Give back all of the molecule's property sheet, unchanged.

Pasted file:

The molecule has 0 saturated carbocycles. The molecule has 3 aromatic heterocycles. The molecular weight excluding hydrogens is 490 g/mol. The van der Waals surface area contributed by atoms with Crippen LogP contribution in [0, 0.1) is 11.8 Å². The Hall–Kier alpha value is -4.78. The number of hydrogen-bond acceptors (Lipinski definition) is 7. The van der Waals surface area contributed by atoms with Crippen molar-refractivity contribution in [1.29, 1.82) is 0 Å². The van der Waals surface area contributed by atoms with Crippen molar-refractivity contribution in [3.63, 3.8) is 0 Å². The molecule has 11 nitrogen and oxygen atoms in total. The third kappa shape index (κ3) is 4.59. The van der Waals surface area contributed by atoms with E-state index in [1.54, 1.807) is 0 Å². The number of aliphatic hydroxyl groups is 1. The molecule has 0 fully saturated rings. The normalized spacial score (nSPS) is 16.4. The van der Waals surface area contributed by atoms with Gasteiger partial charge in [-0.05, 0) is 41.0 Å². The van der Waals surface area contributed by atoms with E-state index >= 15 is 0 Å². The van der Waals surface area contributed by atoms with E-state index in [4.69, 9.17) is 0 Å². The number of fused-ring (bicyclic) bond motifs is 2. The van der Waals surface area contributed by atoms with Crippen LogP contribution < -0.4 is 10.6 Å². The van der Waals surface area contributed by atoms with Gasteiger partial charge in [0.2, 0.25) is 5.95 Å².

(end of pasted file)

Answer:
The molecule has 0 saturated carbocycles. The molecule has 3 aromatic heterocycles. The molecular weight excluding hydrogens is 490 g/mol. The van der Waals surface area contributed by atoms with Crippen LogP contribution in [0, 0.1) is 11.8 Å². The Hall–Kier alpha value is -4.78. The number of hydrogen-bond acceptors (Lipinski definition) is 7. The van der Waals surface area contributed by atoms with Crippen molar-refractivity contribution in [1.29, 1.82) is 0 Å². The van der Waals surface area contributed by atoms with Crippen molar-refractivity contribution in [3.63, 3.8) is 0 Å². The molecule has 11 nitrogen and oxygen atoms in total. The third kappa shape index (κ3) is 4.59. The van der Waals surface area contributed by atoms with E-state index in [1.54, 1.807) is 0 Å². The number of aliphatic hydroxyl groups is 1. The molecule has 0 fully saturated rings. The normalized spacial score (nSPS) is 16.4. The van der Waals surface area contributed by atoms with Gasteiger partial charge in [-0.05, 0) is 41.0 Å². The van der Waals surface area contributed by atoms with E-state index >= 15 is 0 Å². The van der Waals surface area contributed by atoms with E-state index in [4.69, 9.17) is 0 Å². The number of fused-ring (bicyclic) bond motifs is 2. The van der Waals surface area contributed by atoms with Crippen LogP contribution < -0.4 is 10.6 Å². The van der Waals surface area contributed by atoms with Gasteiger partial charge in [0.2, 0.25) is 5.95 Å².